An "emergency" rate increase that will boost the cost of the average taxi ride in Los Angeles by about 17% was recommended Thursday by unanimous vote of the Board of Transportation commissioners.
The increase, which would be the first since 1980-81, is necessary to offset sharp boosts in liability insurance for taxicabs in the city, according to a report to the commission by the city Department of Transportation.
The commissioners said the rate increase should be for an interim period of 120 days, during which the five city-franchised taxicab companies and two independent associations must provide detailed cost figures on their operations, including the extent of their insurance coverage increases, so Department of Transportation staffers can determine more precisely whether the fare hike is justified.
The annual liability insurance for one company jumped from $1,320 per cab in 1984 to $8,520 per cab this year, the report said. Other operators said they have been quoted annual premiums of $8,400 to $9,700 per cab. Kenneth E. Cude, head of the franchise and transit services division of the Department of Transportation, said the average taxi ride in Los Angeles is four miles and costs an average of $7.20. The same trip would cost $8.45 after the fare increase, up 17%.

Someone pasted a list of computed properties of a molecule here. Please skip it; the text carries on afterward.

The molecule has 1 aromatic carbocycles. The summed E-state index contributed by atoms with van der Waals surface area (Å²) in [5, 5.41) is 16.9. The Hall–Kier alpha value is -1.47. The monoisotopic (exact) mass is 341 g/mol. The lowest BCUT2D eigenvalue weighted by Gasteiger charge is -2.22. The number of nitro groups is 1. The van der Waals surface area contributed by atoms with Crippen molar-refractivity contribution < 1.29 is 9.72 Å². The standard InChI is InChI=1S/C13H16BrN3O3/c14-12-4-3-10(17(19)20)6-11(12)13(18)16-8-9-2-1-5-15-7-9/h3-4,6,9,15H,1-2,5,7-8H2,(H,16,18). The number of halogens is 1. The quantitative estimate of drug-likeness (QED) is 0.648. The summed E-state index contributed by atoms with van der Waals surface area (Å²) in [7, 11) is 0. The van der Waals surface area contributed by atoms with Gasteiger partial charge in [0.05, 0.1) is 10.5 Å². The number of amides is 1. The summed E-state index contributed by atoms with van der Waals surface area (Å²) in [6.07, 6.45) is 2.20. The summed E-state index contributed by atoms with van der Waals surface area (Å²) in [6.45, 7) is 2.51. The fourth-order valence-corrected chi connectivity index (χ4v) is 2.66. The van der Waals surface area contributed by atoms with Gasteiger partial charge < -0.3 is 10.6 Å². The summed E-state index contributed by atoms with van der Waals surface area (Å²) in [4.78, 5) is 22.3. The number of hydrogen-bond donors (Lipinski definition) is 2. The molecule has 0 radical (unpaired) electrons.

The rate from Los Angeles International Airport to downtown, now a flat $22, would go up to $24 plus a $2.50 surcharge for airport passenger pickup. There would be no surcharge for passengers picked up downtown and taken to LAX. The "flag drop" fee--in effect, the cost of simply getting into the cab--would remain $1.90 for the first fifth of a mile. Additional distance would be charged at the rate of 20 cents per each eighth of a mile, instead of 20 cents per seventh of a mile under the rate structure now.
Waiting time or time spent in traffic delays would also be more expensive. Under the rates now, the initial $1.90 buys 84 seconds of waiting time, and each additional minute costs 20 cents. After the increase, the initial $1.90 would provide 64 seconds of waiting time, and additional waiting time would cost 20 cents per each 40 seconds.
The commission's recommendations will go to the City Council's Transportation and Traffic Committee on July 18, then to the full City Council, and finally to the mayor.
Cude said the new interim fare structure could go into effect in the last week of the month if it receives quick approval all down the line.
Carl Melvin, president of the Independent Taxi Owners Assn., said Los Angeles' taxi industry is in a "depression" and, with insurance rates expected to "double or triple," at least 25% of the driver-owners would be put out of business without an immediate increase in fares.